Zane Grey and his son fished this pool on a return visit in 1932. A letter from C. A. Whitney in NZ Fishing & Shooting Gazette, June 1932, recounts the following: ‘Practically all Zane Grey’s fishing was done on the Kowhai Pool some four miles above the bridge over the Upper Waikato (Tongariro) … He had a long plank stuck out into the river from the end of which he and his son cast their fly into the best part of the pool, and in this way they were able to reach the fish lying in midstream. Visitors were deluded into imagining very long casts being made with short rods. I watched both fishing on an afternoon with a light wind from behind and was not greatly impressed with their casting and especially the way in which the fly lit on the water.’
The Duchess – May 2005
Another pool which has changed considerably since the February 2004 flood is The Duchess. After the previous “Great Flood” – 24 February 1958 – the Duchess also altered significantly – so it is only the general location which has remained unaltered. Access is north along the LHS riverbank – about 15-20 minutes from the Red Hut car park via Kowhai Flat. Please respect the access over private property
After the 2004 flood the most visual change immediately apparent from Red Hut bridge was the disappearance of the island above the bridge and changes to the course of the main channel – from the RHS to the LHS – these are indicative of significant alterations to the pools and river bed all the way down past The Duchess. Changes further upriver – to what was The Breakaway – were even more dramatic.
Prior to the 2004 flood The Duchess was fished from both sides but now it is more suitable from the LHS only. The depth of the pool has been reduced with the deep gut – hookup zone – now spread wider with the main flow on the RHS. The general pattern is to nymph below the big boulder or wetline at the head of the pool. The broad expanse of boulders extending from the Shag Pool indicates that The Duchess will continue to change in depth and character with each new flood.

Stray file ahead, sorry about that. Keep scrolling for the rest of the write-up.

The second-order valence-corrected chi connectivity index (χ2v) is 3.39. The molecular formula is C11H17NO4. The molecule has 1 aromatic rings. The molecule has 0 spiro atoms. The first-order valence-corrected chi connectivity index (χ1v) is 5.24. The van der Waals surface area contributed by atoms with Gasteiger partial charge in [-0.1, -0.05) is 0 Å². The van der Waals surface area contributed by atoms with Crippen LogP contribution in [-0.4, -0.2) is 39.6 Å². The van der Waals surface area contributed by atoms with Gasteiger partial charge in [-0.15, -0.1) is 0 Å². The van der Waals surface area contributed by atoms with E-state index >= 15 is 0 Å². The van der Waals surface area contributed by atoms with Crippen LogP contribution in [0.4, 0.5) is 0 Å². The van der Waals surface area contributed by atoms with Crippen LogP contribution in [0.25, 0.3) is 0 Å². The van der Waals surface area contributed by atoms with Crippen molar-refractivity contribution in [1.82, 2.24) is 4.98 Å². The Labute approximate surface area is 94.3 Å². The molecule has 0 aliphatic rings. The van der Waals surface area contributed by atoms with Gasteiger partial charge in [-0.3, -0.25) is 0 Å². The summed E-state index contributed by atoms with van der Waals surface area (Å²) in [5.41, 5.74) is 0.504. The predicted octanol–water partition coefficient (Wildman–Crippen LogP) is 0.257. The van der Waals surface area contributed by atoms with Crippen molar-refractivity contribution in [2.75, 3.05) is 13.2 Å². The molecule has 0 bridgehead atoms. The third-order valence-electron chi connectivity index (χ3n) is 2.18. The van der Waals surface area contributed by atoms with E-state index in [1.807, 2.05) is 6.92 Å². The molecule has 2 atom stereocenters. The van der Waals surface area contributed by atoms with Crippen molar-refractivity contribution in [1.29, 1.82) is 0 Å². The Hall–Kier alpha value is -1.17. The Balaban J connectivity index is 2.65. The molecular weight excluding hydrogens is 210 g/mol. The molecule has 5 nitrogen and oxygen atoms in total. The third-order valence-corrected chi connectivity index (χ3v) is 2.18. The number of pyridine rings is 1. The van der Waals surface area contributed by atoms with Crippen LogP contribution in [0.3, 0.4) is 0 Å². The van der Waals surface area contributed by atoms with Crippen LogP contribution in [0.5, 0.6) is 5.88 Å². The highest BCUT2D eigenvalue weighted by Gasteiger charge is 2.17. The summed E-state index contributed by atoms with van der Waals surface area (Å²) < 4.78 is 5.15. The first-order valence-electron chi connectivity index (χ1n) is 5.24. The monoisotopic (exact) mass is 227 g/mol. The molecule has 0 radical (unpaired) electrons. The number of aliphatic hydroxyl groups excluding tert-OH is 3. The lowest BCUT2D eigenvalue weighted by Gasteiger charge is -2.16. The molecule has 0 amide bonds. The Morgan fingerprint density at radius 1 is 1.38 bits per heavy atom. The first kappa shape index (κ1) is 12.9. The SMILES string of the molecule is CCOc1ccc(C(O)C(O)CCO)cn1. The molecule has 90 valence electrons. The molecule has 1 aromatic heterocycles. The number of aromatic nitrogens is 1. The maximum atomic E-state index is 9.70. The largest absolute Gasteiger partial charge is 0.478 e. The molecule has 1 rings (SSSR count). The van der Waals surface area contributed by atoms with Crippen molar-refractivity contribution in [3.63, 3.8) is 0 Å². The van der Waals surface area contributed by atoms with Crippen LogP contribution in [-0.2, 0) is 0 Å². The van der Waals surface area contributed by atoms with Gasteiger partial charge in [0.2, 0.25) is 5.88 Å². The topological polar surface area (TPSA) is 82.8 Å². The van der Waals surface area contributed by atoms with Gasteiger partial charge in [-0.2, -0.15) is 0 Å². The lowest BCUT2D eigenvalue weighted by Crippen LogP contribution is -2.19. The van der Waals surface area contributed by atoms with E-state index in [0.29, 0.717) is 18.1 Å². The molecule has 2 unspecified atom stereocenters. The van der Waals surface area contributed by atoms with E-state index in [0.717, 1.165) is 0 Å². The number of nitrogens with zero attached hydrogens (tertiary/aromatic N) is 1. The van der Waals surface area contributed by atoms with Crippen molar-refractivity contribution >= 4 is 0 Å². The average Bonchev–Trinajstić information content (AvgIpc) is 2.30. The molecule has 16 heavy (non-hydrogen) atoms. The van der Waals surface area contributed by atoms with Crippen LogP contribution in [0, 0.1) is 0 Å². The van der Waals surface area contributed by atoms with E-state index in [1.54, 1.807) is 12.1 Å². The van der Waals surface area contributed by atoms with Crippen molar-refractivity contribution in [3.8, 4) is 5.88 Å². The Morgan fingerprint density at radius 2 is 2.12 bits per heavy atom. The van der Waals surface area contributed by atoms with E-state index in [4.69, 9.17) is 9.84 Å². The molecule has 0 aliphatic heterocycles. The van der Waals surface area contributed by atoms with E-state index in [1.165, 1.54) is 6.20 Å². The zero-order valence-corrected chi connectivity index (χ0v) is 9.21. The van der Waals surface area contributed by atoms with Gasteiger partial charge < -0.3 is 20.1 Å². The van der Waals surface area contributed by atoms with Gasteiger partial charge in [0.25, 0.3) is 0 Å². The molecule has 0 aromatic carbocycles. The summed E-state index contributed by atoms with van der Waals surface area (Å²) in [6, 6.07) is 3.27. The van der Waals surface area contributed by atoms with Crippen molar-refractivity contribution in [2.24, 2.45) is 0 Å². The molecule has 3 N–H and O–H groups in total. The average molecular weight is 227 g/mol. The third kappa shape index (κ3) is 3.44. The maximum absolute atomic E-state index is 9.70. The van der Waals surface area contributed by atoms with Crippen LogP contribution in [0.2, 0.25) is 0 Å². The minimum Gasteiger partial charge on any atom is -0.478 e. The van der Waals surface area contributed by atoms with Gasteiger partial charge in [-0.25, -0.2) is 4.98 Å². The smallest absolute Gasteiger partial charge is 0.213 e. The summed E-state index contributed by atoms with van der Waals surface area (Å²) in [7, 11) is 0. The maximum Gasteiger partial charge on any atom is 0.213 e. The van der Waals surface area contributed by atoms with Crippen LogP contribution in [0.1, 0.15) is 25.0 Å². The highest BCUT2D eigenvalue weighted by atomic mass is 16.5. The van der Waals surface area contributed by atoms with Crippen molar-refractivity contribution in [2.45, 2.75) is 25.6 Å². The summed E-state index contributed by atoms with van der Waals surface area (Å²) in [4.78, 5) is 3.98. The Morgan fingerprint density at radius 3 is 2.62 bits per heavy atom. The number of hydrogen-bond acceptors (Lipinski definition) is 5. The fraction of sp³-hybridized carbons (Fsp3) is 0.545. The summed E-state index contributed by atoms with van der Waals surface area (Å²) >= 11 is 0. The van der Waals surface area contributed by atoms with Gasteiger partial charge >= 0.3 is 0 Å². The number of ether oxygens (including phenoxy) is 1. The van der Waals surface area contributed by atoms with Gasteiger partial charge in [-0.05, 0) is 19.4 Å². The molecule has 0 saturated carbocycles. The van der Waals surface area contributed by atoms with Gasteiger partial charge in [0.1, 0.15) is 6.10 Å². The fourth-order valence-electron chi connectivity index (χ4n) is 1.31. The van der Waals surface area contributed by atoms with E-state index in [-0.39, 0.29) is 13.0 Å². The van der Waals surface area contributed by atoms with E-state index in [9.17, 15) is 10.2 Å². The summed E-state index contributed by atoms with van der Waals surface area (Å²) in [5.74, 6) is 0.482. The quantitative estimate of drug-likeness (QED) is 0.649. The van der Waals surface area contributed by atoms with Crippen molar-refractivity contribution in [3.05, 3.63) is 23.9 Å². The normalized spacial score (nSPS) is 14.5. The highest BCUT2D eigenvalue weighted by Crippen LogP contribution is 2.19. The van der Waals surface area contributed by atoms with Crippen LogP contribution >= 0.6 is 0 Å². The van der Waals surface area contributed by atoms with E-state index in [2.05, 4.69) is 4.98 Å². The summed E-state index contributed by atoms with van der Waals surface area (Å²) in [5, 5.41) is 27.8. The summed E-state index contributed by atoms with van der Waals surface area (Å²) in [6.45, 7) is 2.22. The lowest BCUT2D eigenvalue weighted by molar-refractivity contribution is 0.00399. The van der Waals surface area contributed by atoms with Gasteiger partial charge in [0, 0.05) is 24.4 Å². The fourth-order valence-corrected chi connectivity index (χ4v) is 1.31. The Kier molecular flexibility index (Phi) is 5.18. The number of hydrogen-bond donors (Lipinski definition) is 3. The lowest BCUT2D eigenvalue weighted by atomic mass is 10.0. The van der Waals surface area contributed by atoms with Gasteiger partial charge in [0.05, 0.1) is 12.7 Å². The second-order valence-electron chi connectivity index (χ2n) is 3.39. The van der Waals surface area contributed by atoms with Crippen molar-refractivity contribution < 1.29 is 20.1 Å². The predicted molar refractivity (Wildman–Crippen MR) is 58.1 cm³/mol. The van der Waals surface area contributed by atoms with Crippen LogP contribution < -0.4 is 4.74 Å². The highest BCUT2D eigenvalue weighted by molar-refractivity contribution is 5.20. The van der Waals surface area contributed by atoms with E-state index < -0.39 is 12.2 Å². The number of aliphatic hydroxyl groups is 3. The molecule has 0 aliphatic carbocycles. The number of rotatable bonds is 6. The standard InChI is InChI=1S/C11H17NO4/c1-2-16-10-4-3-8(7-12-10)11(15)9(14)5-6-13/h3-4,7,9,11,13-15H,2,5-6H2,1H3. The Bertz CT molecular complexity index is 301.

Although this part of the river may take longer to access, it is still popular, but is now reported to be struggling to justify its previous reputation. However, despite this condemnation,
The Duchess pool still deserves compulsory attendance if only out of respect for its traditions and natural beauty.
In the 1960 book Freshwater Admiral – on the Tongariro that was – Harold Hickling describes the pool much more eloquently in technicolor prose as follows – …..In the precipitous cliff on the far bank are strata that range from white to deepest brown; nearby on lower ground rise tall poplars, like golden church steeples in the fall; and, as a pediment, the river, here white where it tumbles over the rapids, there in deep water an indigo blue changing to emerald and aquamarine as it shallows…. That is what I was going to say too.
Hickling suggested this might well be called the Royal Pool of the Tongariro due to the series of visits by Royals – named after the Duke and Duchess of York who camped and fished here in 1927 followed by Queen Elizabeth. Devotedly following the early Royals are their subjects, in the form of various Governors General, who were obliged to confirm their aristocratic breeding skills by trying to improve on the Royals precedent by fly fishing The Duchess – just like shoal fish? These included angling Excellencies – GG’s including Lord & Lady Bledisloe, Lord & Lady Galway, Sir Cyril Newall, Lord Cobham, etc. Prince Charles broke the regal pattern in 1981, fishing the Birch Pool whilst anglers like Zane Grey did not even deserve a mention. So you are following in many regal foot steps.
Few river pools in the world could claim such a provenance of noble angling history, so it deserves a compulsory flick – just to say you¹ve been there, done that.